Performing Arts: Dance
May 12, 2019
Mark Morris and the Beatles sounds like an interesting combination, and it is… but in Pepperland, not the way one imagined. In 2017 the City of Liverpool commissioned MMDG to create an evening length work celebrating the fiftieth anniversary of the Sgt. Pepper album and Morris enlisted jazz composer Ethan Iverson to reinterpret six Beatles classics.

Using voice, theremin, soprano sax, trombone, piano keyboard and percussion, Iverson composed a “Pepper-inspired” original score that illuminates the LP’s broad-ranging roots (including vaudeville, classical, jazz, avant garde and blues). The result is a different musical experience that will disappoint if you are expecting to hear the Beatles themselves. Unfortunately, the sparse, brainy score inspired a lukewarm collection of group dances, duets, endless entrances and exits that, to quote the Beatles’ Nowhere Man, “doesn't have a point of view, knows not where he's going to…”

A promising beginning has a group of dancers in a clump, slowly walking backwards as if unraveling back into time. The costumes by Elizabeth Kurtman in bright, bold cartoonish color combinations (hot pink pants, yellow shoes, turquoise suits) recalled the LP cover and Morris’ Act I of The Hard Nut. Each dancer is introduced as a character from the 60s, or not: Marylin Monroe, Oscar Wilde, Shirley Temple, Ringo… This sets up the audience for some sort of narrative that never materializes.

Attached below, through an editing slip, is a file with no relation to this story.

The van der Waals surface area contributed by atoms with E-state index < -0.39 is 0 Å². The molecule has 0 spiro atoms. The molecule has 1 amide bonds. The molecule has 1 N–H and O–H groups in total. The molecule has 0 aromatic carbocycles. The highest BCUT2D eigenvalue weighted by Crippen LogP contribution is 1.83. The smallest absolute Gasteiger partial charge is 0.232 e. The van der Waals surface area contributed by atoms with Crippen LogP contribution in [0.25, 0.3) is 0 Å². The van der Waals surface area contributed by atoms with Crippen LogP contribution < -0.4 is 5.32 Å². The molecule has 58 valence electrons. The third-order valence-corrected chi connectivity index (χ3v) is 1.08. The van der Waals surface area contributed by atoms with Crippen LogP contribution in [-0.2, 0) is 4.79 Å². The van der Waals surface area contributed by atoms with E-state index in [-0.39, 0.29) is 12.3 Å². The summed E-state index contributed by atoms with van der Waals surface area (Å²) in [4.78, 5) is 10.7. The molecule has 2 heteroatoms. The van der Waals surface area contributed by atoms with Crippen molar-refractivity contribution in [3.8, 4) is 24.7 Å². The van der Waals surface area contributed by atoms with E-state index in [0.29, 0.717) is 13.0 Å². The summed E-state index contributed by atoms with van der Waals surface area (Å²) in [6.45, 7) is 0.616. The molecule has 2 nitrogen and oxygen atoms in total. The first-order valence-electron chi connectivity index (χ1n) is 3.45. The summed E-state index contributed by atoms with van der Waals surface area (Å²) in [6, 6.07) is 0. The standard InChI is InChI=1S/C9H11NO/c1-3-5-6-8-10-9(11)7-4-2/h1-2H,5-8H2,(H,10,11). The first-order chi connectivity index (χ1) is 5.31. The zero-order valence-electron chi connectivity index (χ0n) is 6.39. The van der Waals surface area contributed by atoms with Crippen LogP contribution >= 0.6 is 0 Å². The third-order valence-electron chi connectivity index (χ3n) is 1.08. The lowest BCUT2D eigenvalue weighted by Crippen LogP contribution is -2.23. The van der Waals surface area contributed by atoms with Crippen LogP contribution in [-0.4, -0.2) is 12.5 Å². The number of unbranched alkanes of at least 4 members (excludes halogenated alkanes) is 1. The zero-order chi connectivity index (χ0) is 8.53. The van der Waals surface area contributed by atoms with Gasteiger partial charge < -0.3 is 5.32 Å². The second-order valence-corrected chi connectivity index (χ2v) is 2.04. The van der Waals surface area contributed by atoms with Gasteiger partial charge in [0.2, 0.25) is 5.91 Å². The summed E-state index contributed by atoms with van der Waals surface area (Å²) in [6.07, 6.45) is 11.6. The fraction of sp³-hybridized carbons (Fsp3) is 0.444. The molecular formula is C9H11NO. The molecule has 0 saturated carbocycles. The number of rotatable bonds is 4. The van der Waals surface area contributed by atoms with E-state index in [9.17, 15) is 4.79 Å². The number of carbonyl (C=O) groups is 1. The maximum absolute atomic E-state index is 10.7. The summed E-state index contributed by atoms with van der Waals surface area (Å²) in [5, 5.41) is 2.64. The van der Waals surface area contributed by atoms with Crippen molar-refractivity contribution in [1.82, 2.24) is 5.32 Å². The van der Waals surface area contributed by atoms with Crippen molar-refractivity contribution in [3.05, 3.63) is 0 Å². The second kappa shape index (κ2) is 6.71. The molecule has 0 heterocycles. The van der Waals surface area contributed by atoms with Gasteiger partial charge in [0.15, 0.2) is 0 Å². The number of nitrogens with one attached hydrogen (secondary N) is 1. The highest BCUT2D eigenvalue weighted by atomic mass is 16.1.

Two men dance together, heterosexual couples dance together, two women dance together, they dance alone, and in unison, in an eclectic mix of ballet, pop, modern, and a hint of Indian dance. We see the Charleston, balletic lifts, yoga poses, neat patterns, and it’s all very sedate. Even the cool space-age set of aluminum rocks lining the back by Johan Henckens and excellent lighting by Nick Kollin couldn’t take the edge off dull.

Each section is well-crafted, but there is no moment where we feel a shot of adrenaline or much of anything. In one sequence the dancers execute a sideways “assemble” jump with both legs together in the air, and by doing it in different directions and in the same angle created a visually invigorating moment where everyone seems to fly, even though spatially constricted. But for the most part, the dancing seemed secondary to the dissonant extensions of the score, turning what could have been an exhilarating evening into one of polite dancing.
EYE ON THE ARTS, NY -- Nicole Duffy Robertson

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